Malibu filmmakers Rory Kennedy and Mark Bailey set to debut new volcano documentary on Netflix

The timing couldn’t be better — just as the Big Island of Hawaii’s Mauna Loa volcano began erupting and spewing fresh lava this past week, a new documentary about an explosive volcano eruption in 2019 on New Zealand is coming out: “The Volcano: Rescue from Whakaari” by Malibu residents and filmmakers Rory Kennedy and Mark Bailey.

On Dec. 9, 2019 the active Whakaari Volcano on White Island, in New Zealand’s northeastern Bay of Plenty region, explosively erupted. The island was a popular tourist destination, known for its volcanic activity, and 47 people were on the island at the time. Twenty-two people died, either in the explosion or from injuries, including two whose bodies were never found. An additional 25 people required intensive care for severe burns. The ongoing seismic and volcanic activity in the area as well as heavy rainfall, low visibility and toxic gases hampered recovery efforts over the week following the incident.

Experts identified the event as a “phreatic” eruption: a release of steam and volcanic gases that caused an explosion, launching rock and ash into the air.

Ash is seen spewing from the Whakaari volcano, on New Zealand’s White Island, in this screen shot from Netflix documentary “The Volcano: Rescue from Whakaari.” Courtesy Photo.

The “Volcano” documentary tracks the unfolding of the volcanic eruption minute-by-minute using images, video and audio of the eruption, and its aftermath, much of which hasn’t been seen before. A group of 47 tourists and their guides were on a routine daytime sightseeing trip to White Island when the Whakaari volcano began erupting unexpectedly, trapping the group. Daring rescues were made using boats and helicopters.

The film interviews survivors that give first-hand accounts of what it was like to live through the volcanic eruption experience; as well as the folks that bravely came to the rescue.

“These men and women were tested in ways they never imagined,” Kennedy said. “We see the courage and quick-thinking of ordinary citizens who sprang to action that day – humanity at its best.”

In deciding who to interview for the film, the team focused on people with first-hand experience in the disaster, but went through a preliminary selection process of talking with each individual first to make sure they weren’t too traumatized with PTSD to relive the experience.

The seven survivor interviewees included not only tourists, but a tour guide and helicopter pilot. The seven rescuers interviewed for the film were mostly pilots and law enforcement, and there was also input from a reporter and a local Maori leader that were on the scene of the disaster.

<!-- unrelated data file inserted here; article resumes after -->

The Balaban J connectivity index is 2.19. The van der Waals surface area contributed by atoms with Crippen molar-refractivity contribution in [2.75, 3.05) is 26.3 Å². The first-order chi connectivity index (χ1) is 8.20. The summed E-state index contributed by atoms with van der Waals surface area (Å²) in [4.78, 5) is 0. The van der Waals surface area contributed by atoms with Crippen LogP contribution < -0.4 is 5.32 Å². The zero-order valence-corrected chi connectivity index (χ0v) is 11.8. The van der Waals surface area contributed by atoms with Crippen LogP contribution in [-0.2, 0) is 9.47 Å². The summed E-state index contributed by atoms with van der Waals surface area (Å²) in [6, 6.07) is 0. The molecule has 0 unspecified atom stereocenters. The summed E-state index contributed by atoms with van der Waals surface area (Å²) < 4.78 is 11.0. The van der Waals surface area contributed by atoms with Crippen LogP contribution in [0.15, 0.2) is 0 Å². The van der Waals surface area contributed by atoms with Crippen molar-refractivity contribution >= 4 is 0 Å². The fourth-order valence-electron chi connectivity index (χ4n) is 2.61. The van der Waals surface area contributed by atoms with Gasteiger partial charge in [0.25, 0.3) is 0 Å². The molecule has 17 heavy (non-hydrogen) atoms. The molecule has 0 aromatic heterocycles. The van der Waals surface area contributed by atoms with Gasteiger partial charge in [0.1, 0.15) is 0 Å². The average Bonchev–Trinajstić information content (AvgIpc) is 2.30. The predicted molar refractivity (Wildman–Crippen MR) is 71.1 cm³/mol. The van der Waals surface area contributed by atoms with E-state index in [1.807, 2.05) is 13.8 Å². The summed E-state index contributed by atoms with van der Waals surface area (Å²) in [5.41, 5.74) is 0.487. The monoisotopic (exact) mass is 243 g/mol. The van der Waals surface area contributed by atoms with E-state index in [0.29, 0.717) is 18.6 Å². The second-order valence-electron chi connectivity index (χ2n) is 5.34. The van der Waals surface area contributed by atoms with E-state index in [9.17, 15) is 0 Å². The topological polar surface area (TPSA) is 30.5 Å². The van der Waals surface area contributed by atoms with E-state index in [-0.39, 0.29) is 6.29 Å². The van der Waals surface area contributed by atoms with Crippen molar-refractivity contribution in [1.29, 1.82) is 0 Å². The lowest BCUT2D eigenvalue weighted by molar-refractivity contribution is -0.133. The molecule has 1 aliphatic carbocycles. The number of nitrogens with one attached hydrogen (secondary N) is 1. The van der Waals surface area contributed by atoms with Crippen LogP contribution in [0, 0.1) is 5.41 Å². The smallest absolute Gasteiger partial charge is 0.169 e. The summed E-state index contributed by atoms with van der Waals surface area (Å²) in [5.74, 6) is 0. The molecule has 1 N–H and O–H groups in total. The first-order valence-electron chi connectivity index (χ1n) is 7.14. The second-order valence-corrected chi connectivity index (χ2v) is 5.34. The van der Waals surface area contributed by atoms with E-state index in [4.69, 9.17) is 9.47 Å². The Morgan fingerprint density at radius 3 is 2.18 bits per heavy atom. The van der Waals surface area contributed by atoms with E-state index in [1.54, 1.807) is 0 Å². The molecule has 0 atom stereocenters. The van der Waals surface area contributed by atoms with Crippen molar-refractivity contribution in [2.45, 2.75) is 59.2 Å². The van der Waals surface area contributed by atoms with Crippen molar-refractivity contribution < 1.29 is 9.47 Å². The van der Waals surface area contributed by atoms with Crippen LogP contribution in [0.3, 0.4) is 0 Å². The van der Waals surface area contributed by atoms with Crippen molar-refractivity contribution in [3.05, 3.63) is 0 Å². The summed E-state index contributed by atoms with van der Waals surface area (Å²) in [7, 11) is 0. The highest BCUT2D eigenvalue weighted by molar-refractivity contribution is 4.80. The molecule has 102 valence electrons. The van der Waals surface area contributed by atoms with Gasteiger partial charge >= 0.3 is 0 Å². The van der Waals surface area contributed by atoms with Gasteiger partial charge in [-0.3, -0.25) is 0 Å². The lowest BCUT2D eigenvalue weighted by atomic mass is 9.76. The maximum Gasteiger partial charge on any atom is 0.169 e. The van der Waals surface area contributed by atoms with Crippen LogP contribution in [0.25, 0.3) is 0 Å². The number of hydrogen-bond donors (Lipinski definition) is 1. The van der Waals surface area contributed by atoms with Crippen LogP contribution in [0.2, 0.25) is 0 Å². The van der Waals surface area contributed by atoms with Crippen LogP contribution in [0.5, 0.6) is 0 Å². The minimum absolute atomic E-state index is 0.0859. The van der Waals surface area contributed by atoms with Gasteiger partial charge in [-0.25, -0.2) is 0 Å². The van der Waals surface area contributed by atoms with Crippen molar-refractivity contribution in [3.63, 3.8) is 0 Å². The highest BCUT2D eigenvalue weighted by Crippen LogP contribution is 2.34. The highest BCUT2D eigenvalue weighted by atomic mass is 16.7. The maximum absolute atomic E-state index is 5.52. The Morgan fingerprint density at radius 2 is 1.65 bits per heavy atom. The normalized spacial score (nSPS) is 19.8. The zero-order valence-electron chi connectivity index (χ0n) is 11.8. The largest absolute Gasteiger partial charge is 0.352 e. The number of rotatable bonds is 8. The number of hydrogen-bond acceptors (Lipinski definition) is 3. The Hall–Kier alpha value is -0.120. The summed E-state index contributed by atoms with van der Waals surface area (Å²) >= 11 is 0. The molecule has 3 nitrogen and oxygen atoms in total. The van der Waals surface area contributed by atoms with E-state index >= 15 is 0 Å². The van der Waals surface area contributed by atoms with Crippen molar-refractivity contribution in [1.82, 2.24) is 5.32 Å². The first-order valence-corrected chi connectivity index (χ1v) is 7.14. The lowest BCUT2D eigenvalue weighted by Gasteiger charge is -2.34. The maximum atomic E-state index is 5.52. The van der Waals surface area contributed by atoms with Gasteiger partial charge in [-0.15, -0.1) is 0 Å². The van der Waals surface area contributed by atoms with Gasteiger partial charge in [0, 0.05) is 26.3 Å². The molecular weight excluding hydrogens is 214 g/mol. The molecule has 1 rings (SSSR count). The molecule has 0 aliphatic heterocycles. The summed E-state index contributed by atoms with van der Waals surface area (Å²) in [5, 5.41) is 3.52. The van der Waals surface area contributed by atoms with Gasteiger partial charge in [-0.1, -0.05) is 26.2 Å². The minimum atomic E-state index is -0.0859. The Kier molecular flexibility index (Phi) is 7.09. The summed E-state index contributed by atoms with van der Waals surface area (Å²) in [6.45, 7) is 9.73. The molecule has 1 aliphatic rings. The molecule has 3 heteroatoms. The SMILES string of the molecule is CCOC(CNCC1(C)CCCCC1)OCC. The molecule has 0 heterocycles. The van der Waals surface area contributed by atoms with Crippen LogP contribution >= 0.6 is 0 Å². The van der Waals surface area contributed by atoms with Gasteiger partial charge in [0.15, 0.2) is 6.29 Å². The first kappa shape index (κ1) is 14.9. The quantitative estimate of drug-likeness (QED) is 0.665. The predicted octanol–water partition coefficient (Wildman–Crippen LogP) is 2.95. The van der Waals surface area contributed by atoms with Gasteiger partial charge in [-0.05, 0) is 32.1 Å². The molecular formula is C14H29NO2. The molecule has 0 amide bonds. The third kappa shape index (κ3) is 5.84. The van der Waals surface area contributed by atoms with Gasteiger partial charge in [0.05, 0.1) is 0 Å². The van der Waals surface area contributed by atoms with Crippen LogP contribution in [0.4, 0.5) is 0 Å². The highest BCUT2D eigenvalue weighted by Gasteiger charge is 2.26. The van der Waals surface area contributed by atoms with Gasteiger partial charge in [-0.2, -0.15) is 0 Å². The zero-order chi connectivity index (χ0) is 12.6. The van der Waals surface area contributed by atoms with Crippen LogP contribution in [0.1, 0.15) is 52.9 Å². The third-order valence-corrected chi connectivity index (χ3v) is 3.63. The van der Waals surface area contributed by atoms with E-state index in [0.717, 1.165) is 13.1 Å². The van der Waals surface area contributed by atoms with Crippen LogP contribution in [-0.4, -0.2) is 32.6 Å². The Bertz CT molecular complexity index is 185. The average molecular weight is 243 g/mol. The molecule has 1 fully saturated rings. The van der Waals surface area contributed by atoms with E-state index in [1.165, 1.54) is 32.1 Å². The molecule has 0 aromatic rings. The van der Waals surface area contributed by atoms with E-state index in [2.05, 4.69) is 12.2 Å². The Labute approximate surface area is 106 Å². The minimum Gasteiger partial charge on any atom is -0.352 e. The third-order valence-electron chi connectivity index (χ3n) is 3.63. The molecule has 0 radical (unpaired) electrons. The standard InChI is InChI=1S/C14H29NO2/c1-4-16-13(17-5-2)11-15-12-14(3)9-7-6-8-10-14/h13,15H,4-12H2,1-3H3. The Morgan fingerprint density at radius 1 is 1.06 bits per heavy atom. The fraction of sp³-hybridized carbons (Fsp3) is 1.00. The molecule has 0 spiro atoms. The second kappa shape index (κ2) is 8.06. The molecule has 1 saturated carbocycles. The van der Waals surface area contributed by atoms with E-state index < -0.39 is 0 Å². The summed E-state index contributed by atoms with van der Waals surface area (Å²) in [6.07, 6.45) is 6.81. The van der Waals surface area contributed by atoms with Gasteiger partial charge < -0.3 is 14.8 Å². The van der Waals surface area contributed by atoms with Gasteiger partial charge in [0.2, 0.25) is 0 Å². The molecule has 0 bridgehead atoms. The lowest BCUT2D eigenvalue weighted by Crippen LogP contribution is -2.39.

Kennedy, an Academy Award-nominated documentary filmmaker, was director/producer of “Volcano,” and Bailey and Dallas Brennan Rexer, were co-writers/producers. 

The filmmakers first became aware of the story when a partner sent them an article about it in Outside magazine. 

“Mark and I both read the article and were gripped. We were fascinated by the story and shocked we hadn’t heard about it — it happened during an intensive news cycle in the U.S. and around the world,” Rory said. “We’re always looking for strong stories, but also ones that can rise to something bigger and be worthy of people’s time to watch. This had all of that in the mix; we felt very strongly and passionately about the subject early on.”

The story reminded each member of the film team about the personal moments of terror in their own lives and how they coped. For Rory and Mark, it was evacuating from the Woolsey Fire in Malibu in 2018, and then learning that the community had come together and neighbors kept their house from burning. For Dallas, it was being in New York on 9/11.

When it comes to humans being willing to help others in need, Dallas decided there was something unique about New Zealanders. 

“It’s a small island, a small community, they take care of one another and there’s a camaraderie that really shines through,” she observed.

“Kiwi culture has a ruggedness and willingness to help someone else, even if you sometimes have to put yourself in a risky situation to do so,” Kennedy added. “It’s been reassuring and affirming to be able to witness that in this story.”

The film team spent four or five weeks filming in New Zealand over several trips in 2021 and 2022.

The special sneak preview screening with in-person Q&A with Kennedy and Bailey will take place on Wednesday, Dec. 14, at the Bay Theater in the Pacific Palisades at 7 p.m. Reservations can be booked through the Malibu Film Society website.

“The Volcano: Rescue from Whakaari” releases globally on Netflix on Dec. 16. 

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